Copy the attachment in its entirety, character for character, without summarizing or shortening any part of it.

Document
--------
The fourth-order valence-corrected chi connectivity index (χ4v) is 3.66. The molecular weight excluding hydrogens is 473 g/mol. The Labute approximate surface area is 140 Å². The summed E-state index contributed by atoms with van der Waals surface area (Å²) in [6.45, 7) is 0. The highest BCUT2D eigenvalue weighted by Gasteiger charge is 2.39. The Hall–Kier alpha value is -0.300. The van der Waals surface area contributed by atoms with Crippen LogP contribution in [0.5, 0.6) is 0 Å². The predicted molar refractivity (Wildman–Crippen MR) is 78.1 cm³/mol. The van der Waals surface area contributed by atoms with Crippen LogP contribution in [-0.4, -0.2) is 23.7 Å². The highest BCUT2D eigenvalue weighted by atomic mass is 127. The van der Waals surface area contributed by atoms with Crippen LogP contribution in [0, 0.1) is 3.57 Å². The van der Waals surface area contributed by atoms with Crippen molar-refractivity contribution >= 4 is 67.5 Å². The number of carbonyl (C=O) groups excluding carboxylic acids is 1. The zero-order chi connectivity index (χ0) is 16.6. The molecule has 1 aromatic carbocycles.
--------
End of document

The fourth-order valence-corrected chi connectivity index (χ4v) is 3.66. The molecular weight excluding hydrogens is 473 g/mol. The Labute approximate surface area is 140 Å². The summed E-state index contributed by atoms with van der Waals surface area (Å²) in [6.45, 7) is 0. The highest BCUT2D eigenvalue weighted by Gasteiger charge is 2.39. The Hall–Kier alpha value is -0.300. The van der Waals surface area contributed by atoms with Crippen LogP contribution in [0.5, 0.6) is 0 Å². The predicted molar refractivity (Wildman–Crippen MR) is 78.1 cm³/mol. The van der Waals surface area contributed by atoms with Crippen LogP contribution in [-0.4, -0.2) is 23.7 Å². The highest BCUT2D eigenvalue weighted by atomic mass is 127. The van der Waals surface area contributed by atoms with Crippen LogP contribution in [0, 0.1) is 3.57 Å². The van der Waals surface area contributed by atoms with Crippen molar-refractivity contribution >= 4 is 67.5 Å². The number of carbonyl (C=O) groups excluding carboxylic acids is 1. The zero-order chi connectivity index (χ0) is 16.6. The molecule has 1 aromatic carbocycles.